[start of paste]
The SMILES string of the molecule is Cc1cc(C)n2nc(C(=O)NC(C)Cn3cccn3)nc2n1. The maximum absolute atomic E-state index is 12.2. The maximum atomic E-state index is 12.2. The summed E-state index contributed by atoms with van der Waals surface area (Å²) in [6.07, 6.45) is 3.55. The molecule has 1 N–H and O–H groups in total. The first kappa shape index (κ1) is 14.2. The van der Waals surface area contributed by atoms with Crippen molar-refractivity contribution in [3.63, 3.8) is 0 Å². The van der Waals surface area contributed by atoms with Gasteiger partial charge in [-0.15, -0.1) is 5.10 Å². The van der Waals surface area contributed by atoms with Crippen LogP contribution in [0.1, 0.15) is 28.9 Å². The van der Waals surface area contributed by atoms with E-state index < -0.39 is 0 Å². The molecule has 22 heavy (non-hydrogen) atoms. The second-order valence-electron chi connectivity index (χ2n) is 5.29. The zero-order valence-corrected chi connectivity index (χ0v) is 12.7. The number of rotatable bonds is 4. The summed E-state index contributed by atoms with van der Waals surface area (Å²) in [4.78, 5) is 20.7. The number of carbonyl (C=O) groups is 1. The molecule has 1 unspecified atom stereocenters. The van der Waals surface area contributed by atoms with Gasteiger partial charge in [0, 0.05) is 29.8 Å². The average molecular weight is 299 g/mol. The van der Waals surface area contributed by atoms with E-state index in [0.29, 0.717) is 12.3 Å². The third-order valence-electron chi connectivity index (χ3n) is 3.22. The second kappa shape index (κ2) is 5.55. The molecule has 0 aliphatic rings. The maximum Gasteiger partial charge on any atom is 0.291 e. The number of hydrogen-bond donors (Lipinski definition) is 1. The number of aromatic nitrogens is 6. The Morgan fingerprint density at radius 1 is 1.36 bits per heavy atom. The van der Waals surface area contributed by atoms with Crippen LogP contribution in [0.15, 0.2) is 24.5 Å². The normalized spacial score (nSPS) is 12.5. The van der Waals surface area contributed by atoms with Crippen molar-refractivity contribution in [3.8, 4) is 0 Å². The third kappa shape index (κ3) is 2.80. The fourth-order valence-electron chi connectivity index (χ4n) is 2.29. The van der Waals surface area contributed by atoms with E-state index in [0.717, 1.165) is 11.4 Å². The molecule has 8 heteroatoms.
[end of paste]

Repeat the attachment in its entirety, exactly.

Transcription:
The SMILES string of the molecule is Cc1cc(C)n2nc(C(=O)NC(C)Cn3cccn3)nc2n1. The maximum absolute atomic E-state index is 12.2. The maximum atomic E-state index is 12.2. The summed E-state index contributed by atoms with van der Waals surface area (Å²) in [6.07, 6.45) is 3.55. The molecule has 1 N–H and O–H groups in total. The first kappa shape index (κ1) is 14.2. The van der Waals surface area contributed by atoms with Crippen molar-refractivity contribution in [3.63, 3.8) is 0 Å². The van der Waals surface area contributed by atoms with Gasteiger partial charge in [-0.15, -0.1) is 5.10 Å². The van der Waals surface area contributed by atoms with Crippen LogP contribution in [0.1, 0.15) is 28.9 Å². The van der Waals surface area contributed by atoms with E-state index < -0.39 is 0 Å². The molecule has 22 heavy (non-hydrogen) atoms. The second-order valence-electron chi connectivity index (χ2n) is 5.29. The zero-order valence-corrected chi connectivity index (χ0v) is 12.7. The number of rotatable bonds is 4. The summed E-state index contributed by atoms with van der Waals surface area (Å²) in [4.78, 5) is 20.7. The number of carbonyl (C=O) groups is 1. The molecule has 1 unspecified atom stereocenters. The van der Waals surface area contributed by atoms with Gasteiger partial charge in [0, 0.05) is 29.8 Å². The average molecular weight is 299 g/mol. The van der Waals surface area contributed by atoms with E-state index in [0.29, 0.717) is 12.3 Å². The third-order valence-electron chi connectivity index (χ3n) is 3.22. The second kappa shape index (κ2) is 5.55. The molecule has 0 aliphatic rings. The maximum Gasteiger partial charge on any atom is 0.291 e. The number of hydrogen-bond donors (Lipinski definition) is 1. The number of aromatic nitrogens is 6. The Morgan fingerprint density at radius 1 is 1.36 bits per heavy atom. The van der Waals surface area contributed by atoms with Crippen LogP contribution in [0.15, 0.2) is 24.5 Å². The normalized spacial score (nSPS) is 12.5. The van der Waals surface area contributed by atoms with Crippen molar-refractivity contribution in [3.8, 4) is 0 Å². The third kappa shape index (κ3) is 2.80. The fourth-order valence-electron chi connectivity index (χ4n) is 2.29. The van der Waals surface area contributed by atoms with E-state index in [0.717, 1.165) is 11.4 Å². The molecule has 8 heteroatoms.